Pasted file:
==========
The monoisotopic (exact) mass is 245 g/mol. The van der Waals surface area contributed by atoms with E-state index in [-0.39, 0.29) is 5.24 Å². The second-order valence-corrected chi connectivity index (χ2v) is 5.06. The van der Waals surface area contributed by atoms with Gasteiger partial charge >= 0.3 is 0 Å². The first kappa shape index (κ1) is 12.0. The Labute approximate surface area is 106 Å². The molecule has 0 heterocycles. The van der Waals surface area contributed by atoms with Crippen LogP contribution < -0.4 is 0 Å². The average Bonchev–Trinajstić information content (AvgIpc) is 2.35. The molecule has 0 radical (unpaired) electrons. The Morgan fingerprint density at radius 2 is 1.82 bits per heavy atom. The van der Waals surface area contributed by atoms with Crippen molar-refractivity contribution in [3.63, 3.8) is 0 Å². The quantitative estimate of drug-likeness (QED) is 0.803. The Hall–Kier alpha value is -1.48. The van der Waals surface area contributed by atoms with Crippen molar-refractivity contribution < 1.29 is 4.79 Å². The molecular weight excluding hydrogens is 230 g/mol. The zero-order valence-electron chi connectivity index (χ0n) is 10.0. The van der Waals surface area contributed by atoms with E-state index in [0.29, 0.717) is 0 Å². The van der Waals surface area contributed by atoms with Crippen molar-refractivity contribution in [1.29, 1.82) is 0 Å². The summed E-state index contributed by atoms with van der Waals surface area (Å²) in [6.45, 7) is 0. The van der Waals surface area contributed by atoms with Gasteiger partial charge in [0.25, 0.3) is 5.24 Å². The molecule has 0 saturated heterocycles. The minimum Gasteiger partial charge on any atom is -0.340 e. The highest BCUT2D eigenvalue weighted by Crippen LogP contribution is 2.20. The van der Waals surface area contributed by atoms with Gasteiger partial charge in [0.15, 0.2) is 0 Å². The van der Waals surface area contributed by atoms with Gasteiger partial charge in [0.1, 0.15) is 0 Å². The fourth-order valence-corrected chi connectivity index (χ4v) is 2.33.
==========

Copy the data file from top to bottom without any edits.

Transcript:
The monoisotopic (exact) mass is 245 g/mol. The van der Waals surface area contributed by atoms with E-state index in [-0.39, 0.29) is 5.24 Å². The second-order valence-corrected chi connectivity index (χ2v) is 5.06. The van der Waals surface area contributed by atoms with Gasteiger partial charge >= 0.3 is 0 Å². The first kappa shape index (κ1) is 12.0. The Labute approximate surface area is 106 Å². The molecule has 0 heterocycles. The van der Waals surface area contributed by atoms with Crippen LogP contribution < -0.4 is 0 Å². The average Bonchev–Trinajstić information content (AvgIpc) is 2.35. The molecule has 0 radical (unpaired) electrons. The Morgan fingerprint density at radius 2 is 1.82 bits per heavy atom. The van der Waals surface area contributed by atoms with Crippen molar-refractivity contribution in [3.63, 3.8) is 0 Å². The quantitative estimate of drug-likeness (QED) is 0.803. The Hall–Kier alpha value is -1.48. The van der Waals surface area contributed by atoms with Crippen molar-refractivity contribution < 1.29 is 4.79 Å². The molecular weight excluding hydrogens is 230 g/mol. The zero-order valence-electron chi connectivity index (χ0n) is 10.0. The van der Waals surface area contributed by atoms with E-state index in [0.29, 0.717) is 0 Å². The van der Waals surface area contributed by atoms with Crippen molar-refractivity contribution in [1.29, 1.82) is 0 Å². The summed E-state index contributed by atoms with van der Waals surface area (Å²) in [6.45, 7) is 0. The van der Waals surface area contributed by atoms with Gasteiger partial charge in [0.25, 0.3) is 5.24 Å². The molecule has 0 saturated heterocycles. The minimum Gasteiger partial charge on any atom is -0.340 e. The highest BCUT2D eigenvalue weighted by Crippen LogP contribution is 2.20. The van der Waals surface area contributed by atoms with Gasteiger partial charge in [0.15, 0.2) is 0 Å². The van der Waals surface area contributed by atoms with Gasteiger partial charge in [0.1, 0.15) is 0 Å². The fourth-order valence-corrected chi connectivity index (χ4v) is 2.33.